For a fuller understanding of the nature and advantages of the present invention, reference should be made to the following detailed description taken together with the accompanying figures.
The disk drive also includes an actuator 14, such as a rotary voice coil motor (VCM) type of actuator, supported on the base 16. The actuator 14 pivots about axis 17 and includes a rigid actuator arm 18. A generally flexible suspension 20 includes a flexure element 23 and is attached to the end of arm 18. A head carrier or air-bearing slider 22 is attached to the flexure 23. A magnetic recording read/write (R/W) head 24 is formed on the trailing surface 25 of slider 22. The flexure 23 and suspension 20 enable the slider to “pitch” and “roll” on an air-bearing generated by the rotating disk 12.
As the disk 12 rotates in the direction 15, the positioning information in the servo sectors is read by the read head and sent to R/W electronics 113. The servo electronics 112 receives input from R/W electronics 113 and provides digital signals to servo control processor 115. The servo control processor 115 provides an output 191 to VCM driver 192 that controls current to the VCM 14 to move the read/write head 24 to the desired data track and maintain it on track for reading and writing of data.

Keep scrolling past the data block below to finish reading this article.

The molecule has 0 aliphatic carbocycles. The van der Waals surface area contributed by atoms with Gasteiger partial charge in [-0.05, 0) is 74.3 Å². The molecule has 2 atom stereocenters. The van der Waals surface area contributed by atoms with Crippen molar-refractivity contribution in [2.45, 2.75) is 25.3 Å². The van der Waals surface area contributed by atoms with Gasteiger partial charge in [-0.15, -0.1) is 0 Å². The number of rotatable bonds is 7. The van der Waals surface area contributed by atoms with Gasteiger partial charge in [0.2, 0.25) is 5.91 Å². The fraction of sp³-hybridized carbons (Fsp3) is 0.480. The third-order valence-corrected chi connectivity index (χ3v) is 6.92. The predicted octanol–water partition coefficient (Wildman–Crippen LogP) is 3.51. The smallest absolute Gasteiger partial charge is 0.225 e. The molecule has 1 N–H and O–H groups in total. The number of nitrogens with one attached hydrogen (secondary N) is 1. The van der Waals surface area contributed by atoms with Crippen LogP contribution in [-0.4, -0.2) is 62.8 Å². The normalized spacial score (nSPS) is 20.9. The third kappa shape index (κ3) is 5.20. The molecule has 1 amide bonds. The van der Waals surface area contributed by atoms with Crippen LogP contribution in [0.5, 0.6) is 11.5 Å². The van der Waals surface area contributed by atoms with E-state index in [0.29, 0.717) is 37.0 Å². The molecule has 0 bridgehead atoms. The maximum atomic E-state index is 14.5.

Within the servo electronics 112, the STM decoder 160 receives a clocked data stream from the read/write electronics 113. Once an STM has been detected, an STM found signal is generated. The STM found signal is used to adjust timing circuit 170, which controls the operating sequence for the remainder of the servo sector. After detection of an STM, the track identification (TID) decoder 180 receives timing information from timing circuit 170, reads the clocked data stream, which is typically Gray-code encoded, and then passes the decoded TID information to servo control processor 115. Subsequently, the PES decoder 190 (also called the servo demodulator) captures the position information from read/write electronics 113 and passes a position error signal (PES) to servo control processor 115.